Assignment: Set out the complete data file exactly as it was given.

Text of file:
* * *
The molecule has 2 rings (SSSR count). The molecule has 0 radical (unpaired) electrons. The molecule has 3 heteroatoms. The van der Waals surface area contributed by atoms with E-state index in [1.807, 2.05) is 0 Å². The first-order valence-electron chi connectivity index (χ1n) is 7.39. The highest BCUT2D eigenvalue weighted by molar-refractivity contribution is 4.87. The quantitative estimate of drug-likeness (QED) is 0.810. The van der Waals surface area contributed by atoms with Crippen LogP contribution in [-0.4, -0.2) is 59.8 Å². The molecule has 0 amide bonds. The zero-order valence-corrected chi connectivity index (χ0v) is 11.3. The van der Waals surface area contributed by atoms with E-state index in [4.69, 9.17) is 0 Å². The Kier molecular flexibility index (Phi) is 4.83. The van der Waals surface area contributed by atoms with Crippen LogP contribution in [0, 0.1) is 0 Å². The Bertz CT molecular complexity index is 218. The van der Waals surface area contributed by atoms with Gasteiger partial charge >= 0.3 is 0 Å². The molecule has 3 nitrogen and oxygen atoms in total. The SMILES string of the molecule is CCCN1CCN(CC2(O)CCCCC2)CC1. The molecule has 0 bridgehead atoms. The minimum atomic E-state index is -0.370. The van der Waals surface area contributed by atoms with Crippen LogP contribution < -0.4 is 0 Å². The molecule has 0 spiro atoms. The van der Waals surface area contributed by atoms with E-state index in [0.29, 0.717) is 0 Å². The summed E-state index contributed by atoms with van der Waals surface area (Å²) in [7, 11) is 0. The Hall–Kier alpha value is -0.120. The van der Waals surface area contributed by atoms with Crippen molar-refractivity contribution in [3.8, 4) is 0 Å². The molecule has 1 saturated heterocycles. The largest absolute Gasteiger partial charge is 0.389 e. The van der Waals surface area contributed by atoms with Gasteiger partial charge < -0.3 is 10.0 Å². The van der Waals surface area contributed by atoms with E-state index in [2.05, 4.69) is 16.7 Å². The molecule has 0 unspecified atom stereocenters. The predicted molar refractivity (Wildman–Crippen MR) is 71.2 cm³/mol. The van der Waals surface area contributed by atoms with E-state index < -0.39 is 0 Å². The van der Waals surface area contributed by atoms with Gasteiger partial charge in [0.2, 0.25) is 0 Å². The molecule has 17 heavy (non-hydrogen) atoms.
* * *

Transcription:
The molecule has 2 rings (SSSR count). The molecule has 0 radical (unpaired) electrons. The molecule has 3 heteroatoms. The van der Waals surface area contributed by atoms with E-state index in [1.807, 2.05) is 0 Å². The first-order valence-electron chi connectivity index (χ1n) is 7.39. The highest BCUT2D eigenvalue weighted by molar-refractivity contribution is 4.87. The quantitative estimate of drug-likeness (QED) is 0.810. The van der Waals surface area contributed by atoms with Crippen LogP contribution in [-0.4, -0.2) is 59.8 Å². The molecule has 0 amide bonds. The zero-order valence-corrected chi connectivity index (χ0v) is 11.3. The van der Waals surface area contributed by atoms with E-state index in [4.69, 9.17) is 0 Å². The Kier molecular flexibility index (Phi) is 4.83. The van der Waals surface area contributed by atoms with Crippen LogP contribution in [0, 0.1) is 0 Å². The Bertz CT molecular complexity index is 218. The van der Waals surface area contributed by atoms with Gasteiger partial charge >= 0.3 is 0 Å². The molecule has 3 nitrogen and oxygen atoms in total. The SMILES string of the molecule is CCCN1CCN(CC2(O)CCCCC2)CC1. The molecule has 0 bridgehead atoms. The minimum atomic E-state index is -0.370. The van der Waals surface area contributed by atoms with Crippen LogP contribution < -0.4 is 0 Å². The molecule has 0 spiro atoms. The van der Waals surface area contributed by atoms with E-state index in [0.29, 0.717) is 0 Å². The summed E-state index contributed by atoms with van der Waals surface area (Å²) in [7, 11) is 0. The Hall–Kier alpha value is -0.120. The van der Waals surface area contributed by atoms with Crippen molar-refractivity contribution in [3.8, 4) is 0 Å². The molecule has 1 saturated heterocycles. The largest absolute Gasteiger partial charge is 0.389 e. The van der Waals surface area contributed by atoms with Gasteiger partial charge < -0.3 is 10.0 Å². The van der Waals surface area contributed by atoms with E-state index in [2.05, 4.69) is 16.7 Å². The molecule has 0 unspecified atom stereocenters. The predicted molar refractivity (Wildman–Crippen MR) is 71.2 cm³/mol. The van der Waals surface area contributed by atoms with E-state index < -0.39 is 0 Å². The van der Waals surface area contributed by atoms with Gasteiger partial charge in [0.2, 0.25) is 0 Å². The molecule has 17 heavy (non-hydrogen) atoms.